Do those in power really have a plan? In Britain the Tories and their friends in big business want us to think that they are firmly in control of the system. But with the Bank of England predicting a long recession, the climate crisis intensifying, and the Tories still in turmoil, many of us are left thinking—what is their plan?
Capitalism is simultaneously planned and chaotic. At the level of the individual firm, there is intense planning. Tesco, for example, moves over 2 billion cases of goods through its network each year. It has a dedicated train service bringing produce to its distribution network from Spain.
It mobilised an extra 30,000 workers for Christmas last year. That’s not done by relying on “the market”. It requires meticulous research, liaison with a vast number of suppliers and constant attention to sales and stock levels.
More generally capitalists as a whole try to plan to maintain the conditions for them to prosper. They want governments that don’t tax them much and don’t hand out favours to trade unions. In order to accumulate they need roads and an educated workforce and cops and soldiers to protect the system.
But these elements of planning are undermined by the way capitalism works. It lurches from periods of relative stability to deep crises, boom and bust. Attempts to control or regulate it fail.
In his book Zombie Capitalism, revolutionary socialist Chris Harman described the way Karl Marx wrote about capitalism. Harman said it is “Frankenstein’s monster that has escaped from human control; the vampire that saps the lifeblood of the living bodies it feeds off.” Competition between firms and nation states is inherent in capitalism.
Two firms that make the same product won’t coordinate to see how much of it they need to produce. This leads to a system marred by waste and overproduction. So, over a third of food that’s produced worldwide is thrown out while millions starve.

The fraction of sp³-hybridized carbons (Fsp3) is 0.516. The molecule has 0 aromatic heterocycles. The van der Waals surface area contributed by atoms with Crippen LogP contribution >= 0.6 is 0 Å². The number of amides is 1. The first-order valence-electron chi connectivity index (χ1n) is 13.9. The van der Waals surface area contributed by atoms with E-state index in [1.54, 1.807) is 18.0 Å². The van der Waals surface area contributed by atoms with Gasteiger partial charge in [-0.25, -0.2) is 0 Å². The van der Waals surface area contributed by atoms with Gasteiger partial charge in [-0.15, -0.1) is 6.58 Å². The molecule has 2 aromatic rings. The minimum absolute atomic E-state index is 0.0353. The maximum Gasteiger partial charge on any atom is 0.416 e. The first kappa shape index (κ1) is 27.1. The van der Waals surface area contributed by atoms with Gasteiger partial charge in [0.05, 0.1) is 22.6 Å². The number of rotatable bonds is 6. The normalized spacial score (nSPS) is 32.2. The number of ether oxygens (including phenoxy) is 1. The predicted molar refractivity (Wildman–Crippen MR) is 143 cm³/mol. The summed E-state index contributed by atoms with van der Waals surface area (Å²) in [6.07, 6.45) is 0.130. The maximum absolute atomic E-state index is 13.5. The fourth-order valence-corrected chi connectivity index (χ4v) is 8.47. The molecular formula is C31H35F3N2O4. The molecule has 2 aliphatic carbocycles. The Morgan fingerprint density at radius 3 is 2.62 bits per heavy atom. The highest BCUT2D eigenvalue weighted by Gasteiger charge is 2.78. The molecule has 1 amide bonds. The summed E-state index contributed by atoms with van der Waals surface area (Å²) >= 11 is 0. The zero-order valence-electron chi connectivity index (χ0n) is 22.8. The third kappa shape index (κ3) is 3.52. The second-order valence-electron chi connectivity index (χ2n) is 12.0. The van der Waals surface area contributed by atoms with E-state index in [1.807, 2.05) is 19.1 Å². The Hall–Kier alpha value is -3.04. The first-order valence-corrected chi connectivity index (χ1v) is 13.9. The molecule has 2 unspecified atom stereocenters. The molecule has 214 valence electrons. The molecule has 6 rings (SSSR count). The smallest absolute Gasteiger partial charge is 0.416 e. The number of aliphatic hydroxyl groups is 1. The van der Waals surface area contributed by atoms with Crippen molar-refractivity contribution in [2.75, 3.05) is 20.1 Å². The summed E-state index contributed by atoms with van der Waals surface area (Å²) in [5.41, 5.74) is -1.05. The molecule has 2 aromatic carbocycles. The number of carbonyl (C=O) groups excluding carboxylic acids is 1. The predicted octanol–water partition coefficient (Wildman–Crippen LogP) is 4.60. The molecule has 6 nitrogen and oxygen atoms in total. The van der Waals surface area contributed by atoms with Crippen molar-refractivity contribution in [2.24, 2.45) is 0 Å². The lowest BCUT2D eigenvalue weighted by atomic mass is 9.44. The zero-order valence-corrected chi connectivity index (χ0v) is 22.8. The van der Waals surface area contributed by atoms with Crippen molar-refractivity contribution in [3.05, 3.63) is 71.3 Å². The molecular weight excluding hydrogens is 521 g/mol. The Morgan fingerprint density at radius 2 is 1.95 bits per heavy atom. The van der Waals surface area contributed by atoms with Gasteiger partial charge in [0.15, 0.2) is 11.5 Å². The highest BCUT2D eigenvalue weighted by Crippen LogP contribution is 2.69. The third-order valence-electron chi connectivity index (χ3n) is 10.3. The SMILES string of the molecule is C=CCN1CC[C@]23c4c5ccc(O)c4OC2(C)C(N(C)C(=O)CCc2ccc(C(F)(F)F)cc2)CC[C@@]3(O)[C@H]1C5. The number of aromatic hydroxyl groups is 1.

And 92 billion tonnes of the 100 billion garments produced by fast fashion every year end up in landfills. There are two big divides in capitalist society. One is between the workers and the ruling class, while the other is between the elements of the ruling class.
Every tactic is used to try and beat out their rivals for the biggest slice of profits. No wonder Marx described the relationship that capitalists have with each other as a “band of warring brothers.” Capitalists work together against the power of workers, but also turn on each other.
Marx described how at a time of crisis, “The antagonism between each individual capitalist’s interests and those of the capitalist class as a whole, then comes to the surface, just as previously the identity of these interests operated in practice through competition.” The lack of an overall rationality of the system has disastrous effects.
At first sight imperialist war, nuclear weapons and environmental destruction ought to be ruled out by those at the top of the system. It won’t help profits if half the world is rendered radioactive after a nuclear exchange.
And there’s not much room for dividends and executive bonuses in a planet laid waste by climate change and species extinction. During the First World War the social democrat Karl Kautsky speculated that capitalism might be entering a new phase of “ultra-imperialism”.
This would involve “the joint exploitation of the world by internationally united finance capital in place of the mutual rivalries of national finance capital.” Instead of falling out, big firms would always come to cooperative deals. For the Russian revolutionary Vladimir Lenin, in contrast, the war reflected a sharpening of competition which had grown over decisively into bloody inter-state competition.
Far from the future being one of agreements between giant corporations, it would either be one of fearful wars or socialist revolution. In the Lancet medical journal’s newest climate countdown report, it’s estimated that heat exposure led to 470 billion potential labour hours being lost in 2021.